Anthony Couture

Anthony Couture

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UK
Agent Tesla continues to evolve and new modules now allow the malware to steal credentials from popular apps.
China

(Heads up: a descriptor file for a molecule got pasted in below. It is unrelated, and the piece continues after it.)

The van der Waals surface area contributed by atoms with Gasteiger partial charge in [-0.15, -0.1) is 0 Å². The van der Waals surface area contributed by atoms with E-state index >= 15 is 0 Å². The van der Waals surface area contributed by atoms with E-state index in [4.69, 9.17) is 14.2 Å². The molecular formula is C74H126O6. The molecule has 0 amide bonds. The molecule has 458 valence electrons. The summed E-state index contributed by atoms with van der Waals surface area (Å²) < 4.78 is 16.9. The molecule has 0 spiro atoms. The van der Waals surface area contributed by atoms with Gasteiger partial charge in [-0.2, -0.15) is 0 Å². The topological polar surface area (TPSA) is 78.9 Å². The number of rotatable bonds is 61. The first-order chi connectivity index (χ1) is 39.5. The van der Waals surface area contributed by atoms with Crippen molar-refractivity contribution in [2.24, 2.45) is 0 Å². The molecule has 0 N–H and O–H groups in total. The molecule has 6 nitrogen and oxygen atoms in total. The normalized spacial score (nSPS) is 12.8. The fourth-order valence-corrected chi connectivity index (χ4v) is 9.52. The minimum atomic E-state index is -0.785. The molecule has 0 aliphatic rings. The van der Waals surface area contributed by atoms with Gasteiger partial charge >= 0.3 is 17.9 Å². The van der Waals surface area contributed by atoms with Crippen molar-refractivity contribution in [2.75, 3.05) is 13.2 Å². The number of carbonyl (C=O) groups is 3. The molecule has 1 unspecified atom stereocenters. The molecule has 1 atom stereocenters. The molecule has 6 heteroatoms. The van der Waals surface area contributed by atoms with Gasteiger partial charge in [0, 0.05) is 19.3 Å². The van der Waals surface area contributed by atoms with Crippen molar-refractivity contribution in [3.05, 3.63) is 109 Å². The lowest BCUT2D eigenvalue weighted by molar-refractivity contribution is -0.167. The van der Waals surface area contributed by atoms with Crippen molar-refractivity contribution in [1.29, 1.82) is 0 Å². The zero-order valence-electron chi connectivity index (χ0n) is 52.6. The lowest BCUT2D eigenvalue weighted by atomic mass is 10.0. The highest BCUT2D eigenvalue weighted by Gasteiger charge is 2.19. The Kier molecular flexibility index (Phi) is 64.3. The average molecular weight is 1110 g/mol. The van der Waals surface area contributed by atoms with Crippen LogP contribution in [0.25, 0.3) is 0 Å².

A few days ago, Lei Jun’s speech in honor of Xiaomi’s 10th anniversary has aroused industry attention. Lei Jun will talk about where Xiaomi comes ... The post 10 Years Of Xiaomi: It May Disappear As Fast As Came appeared first on Gizchina.com.